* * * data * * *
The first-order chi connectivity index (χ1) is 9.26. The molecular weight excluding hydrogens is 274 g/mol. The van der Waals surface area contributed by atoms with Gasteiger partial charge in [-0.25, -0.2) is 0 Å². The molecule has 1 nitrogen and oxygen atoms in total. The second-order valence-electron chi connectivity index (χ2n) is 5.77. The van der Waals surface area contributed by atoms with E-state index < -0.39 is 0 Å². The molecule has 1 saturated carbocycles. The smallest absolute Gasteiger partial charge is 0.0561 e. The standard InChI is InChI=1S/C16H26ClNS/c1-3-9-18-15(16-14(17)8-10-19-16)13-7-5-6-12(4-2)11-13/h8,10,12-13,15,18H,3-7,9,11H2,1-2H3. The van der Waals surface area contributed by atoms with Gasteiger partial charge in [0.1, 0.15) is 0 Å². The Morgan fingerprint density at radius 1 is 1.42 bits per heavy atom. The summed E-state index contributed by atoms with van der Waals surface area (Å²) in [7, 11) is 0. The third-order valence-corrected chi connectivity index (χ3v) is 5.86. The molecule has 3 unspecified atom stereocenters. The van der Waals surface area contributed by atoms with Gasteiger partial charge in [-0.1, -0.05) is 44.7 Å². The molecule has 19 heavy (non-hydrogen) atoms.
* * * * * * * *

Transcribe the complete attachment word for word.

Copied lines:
The first-order chi connectivity index (χ1) is 9.26. The molecular weight excluding hydrogens is 274 g/mol. The van der Waals surface area contributed by atoms with Gasteiger partial charge in [-0.25, -0.2) is 0 Å². The molecule has 1 nitrogen and oxygen atoms in total. The second-order valence-electron chi connectivity index (χ2n) is 5.77. The van der Waals surface area contributed by atoms with E-state index < -0.39 is 0 Å². The molecule has 1 saturated carbocycles. The smallest absolute Gasteiger partial charge is 0.0561 e. The standard InChI is InChI=1S/C16H26ClNS/c1-3-9-18-15(16-14(17)8-10-19-16)13-7-5-6-12(4-2)11-13/h8,10,12-13,15,18H,3-7,9,11H2,1-2H3. The van der Waals surface area contributed by atoms with Gasteiger partial charge in [0.1, 0.15) is 0 Å². The Morgan fingerprint density at radius 1 is 1.42 bits per heavy atom. The summed E-state index contributed by atoms with van der Waals surface area (Å²) in [7, 11) is 0. The third-order valence-corrected chi connectivity index (χ3v) is 5.86. The molecule has 3 unspecified atom stereocenters. The van der Waals surface area contributed by atoms with Gasteiger partial charge in [-0.1, -0.05) is 44.7 Å². The molecule has 19 heavy (non-hydrogen) atoms.